Another familiar face is that of the RG officer nicknamed Mahdi Muhandes (Mahdi the Engineer – a terrorist euphemism for bomb-maker). His real name is Col. Muhammad Ali Ibrahimi and the captured men named him as responsible for smuggling Iranian supplies of arms and military equipment into Iraq.
It was decided in Washington this week to prolong the detention of the five captured Iranians – and possibly remove them from Iraq for further questioning, because they seem to be holding back more secrets than they have disclosed. Tehran’s protests have been comparatively mild. The working hypothesis of US intelligence is that Col. Hassami has at least two counterparts serving as Iran’s regional commanders in the rest of Iraq.
Iranian military airfields planned for S. Iraq
The American embassy and US military command in Baghdad were astonished to learn this week that the Shiite district administration of the holy city of Karbala south of Baghdad had tendered for the construction of a new Shiite international airport.
The southern oil town of Basra already has an international airport and Karbala is only 85 kilometers away from Baghdad’s international airport to the north.
Questioned by the Americans, the Karbala authorities explained they needed their own airport to cater to the three million pilgrims visiting the shrines of Karbala and next door Najef each year.
However, Iran’s meddling hands soon surfaced under a cursory intelligence check. The Revolutionary Guards commanders holding clandestine sway over the Karbala district administration were found to have earmarked one billion dollars for this airport.
Far from being an innocent facility to serve holy pilgrims, the Americans saw the outline of a military air base for the use of the RG’s air force.
This plan came to light as a result of a British intelligence probe in Basra. Brought to light there was an Iranian conspiracy to take over the town’s air field after the British troop withdrawal in April. There, too, a RG unit would be on hand for the takeover.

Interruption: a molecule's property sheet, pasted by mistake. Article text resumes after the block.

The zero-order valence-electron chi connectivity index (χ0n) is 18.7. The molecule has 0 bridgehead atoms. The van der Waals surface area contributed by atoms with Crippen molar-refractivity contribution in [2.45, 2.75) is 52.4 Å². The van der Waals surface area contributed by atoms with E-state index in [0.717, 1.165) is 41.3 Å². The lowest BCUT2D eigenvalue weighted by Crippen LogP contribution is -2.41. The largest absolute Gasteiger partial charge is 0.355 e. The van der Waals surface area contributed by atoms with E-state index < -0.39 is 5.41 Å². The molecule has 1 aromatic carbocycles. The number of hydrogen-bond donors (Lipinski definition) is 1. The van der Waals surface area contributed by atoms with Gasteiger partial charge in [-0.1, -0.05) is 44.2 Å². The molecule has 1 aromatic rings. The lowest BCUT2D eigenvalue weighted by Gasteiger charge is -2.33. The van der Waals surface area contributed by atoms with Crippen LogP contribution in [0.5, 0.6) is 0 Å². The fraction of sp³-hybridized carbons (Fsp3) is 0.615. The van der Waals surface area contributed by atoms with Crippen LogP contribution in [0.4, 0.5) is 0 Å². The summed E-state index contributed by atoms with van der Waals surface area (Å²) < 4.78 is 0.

According to documents seized in Basra, Iran plans to provide itself with two air bases in southern Iraq – one in Basra and one in Karbala – as counterweights for American air installations in the region.
The two air bases, on top of Iran’s planned rail system for moving troops between Iraq and Iran (first disclosed in DEBKA-Net-Weekly 285 on Jan. 13), add key blocks to the formidable strategic edifice Tehran is constructing in Iraq, for which many billions of dollars are being laid out.
Iran’s preparations to take over the predominantly Shiite southern half of Iraq from the grass roots up has begun to emerge from information coming from captured militiamen and paid informers. With the departure of British forces, Iranian agents are already in place to seize control of the institutions governing every town in southern Iraq.
Local militias are being drafted from the masses of jobless men to guard these institutions. The militias operating under RG command will be trained to fight the troops who are sent from Baghdad to impose the central government’s authority on the South.
They will be sent when it is realized that, as soon as British forces are gone, the militias under RG command are under orders to launch ethnic cleansing operations against Sunni Arabs, the same as Shiites are conducting in Baghdad.
However, the local militias will be well armed. They will break open the many secret arms caches packed with hardware smuggled through the Shatt al Arb from Iran, including heavy mortars and rockets, and use them to fend off the soldiers from Baghdad.
Tehran’s agents in Iraq calculate that the Baghdad contingents will turn tail as soon as they realize what is in store for them in Basra.
In view of Tehran’s elaborate preparations, the Bush administration may find that the joint Iraqi-US crackdown to clean up Baghdad is not enough. It may be necessary to fight off Iranian domination of Iraq outside of Baghdad too.